The song Dancing Machine was a hit, so the Jackson 5 performed the song on countless TV shows, from Soul Train to The Carol Burnett Show, and every time Michael and his brothers performed the robot during the break. Clearly, Michael and the Jackson 5 didn’t invent the move or even the robotics concept, but by performing the dance during Dancing Machine, they inextricably tied a style of locking to machinery and robots.

Who really invented the robot?

Thanks to the platform of Soul Train and the superstar promotion of the Jackson 5, the robot became a fixture of dance. Because it was easily imitated by amateurs, yet still stunning in the hands of professionals, the dance had longevity.

So who really invented the dance? The rhythm of funk music makes it safe to call the modern robot a late 60s phenomenon, but things get less clear after that. An argument can be made that Bill Campbell pioneered locking, so he should get credit, but Charles Robot Washington was famous for tying the dance to robotics. Still, without Soul Train or Michael Jackson, the use of locking in a dance called The Robot might have remained obscure. It turns out that the robot’s movement is a lot more defined than its origins.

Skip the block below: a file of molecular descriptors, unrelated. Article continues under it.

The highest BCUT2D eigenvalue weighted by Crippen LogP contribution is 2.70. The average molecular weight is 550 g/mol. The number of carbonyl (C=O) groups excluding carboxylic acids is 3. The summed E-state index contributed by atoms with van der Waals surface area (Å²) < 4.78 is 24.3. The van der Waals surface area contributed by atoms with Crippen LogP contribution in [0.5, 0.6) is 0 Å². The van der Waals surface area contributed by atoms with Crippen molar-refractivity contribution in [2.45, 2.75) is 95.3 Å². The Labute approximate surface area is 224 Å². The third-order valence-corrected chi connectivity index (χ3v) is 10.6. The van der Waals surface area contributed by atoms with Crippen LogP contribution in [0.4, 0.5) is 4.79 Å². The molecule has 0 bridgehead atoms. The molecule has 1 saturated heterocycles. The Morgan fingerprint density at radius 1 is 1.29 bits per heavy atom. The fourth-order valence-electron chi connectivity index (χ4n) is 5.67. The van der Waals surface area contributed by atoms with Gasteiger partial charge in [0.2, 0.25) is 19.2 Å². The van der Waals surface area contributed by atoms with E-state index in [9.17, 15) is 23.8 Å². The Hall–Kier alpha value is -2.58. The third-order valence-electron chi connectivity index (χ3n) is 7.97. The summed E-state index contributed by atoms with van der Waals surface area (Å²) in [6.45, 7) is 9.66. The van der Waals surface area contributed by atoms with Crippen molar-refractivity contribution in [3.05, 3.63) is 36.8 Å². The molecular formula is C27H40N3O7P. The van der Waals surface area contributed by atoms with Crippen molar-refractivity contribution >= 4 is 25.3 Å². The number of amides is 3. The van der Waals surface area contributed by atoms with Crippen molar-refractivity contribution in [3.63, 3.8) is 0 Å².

That said, one thing is as clear as binary code: the robot will keep going, and it will keep getting better.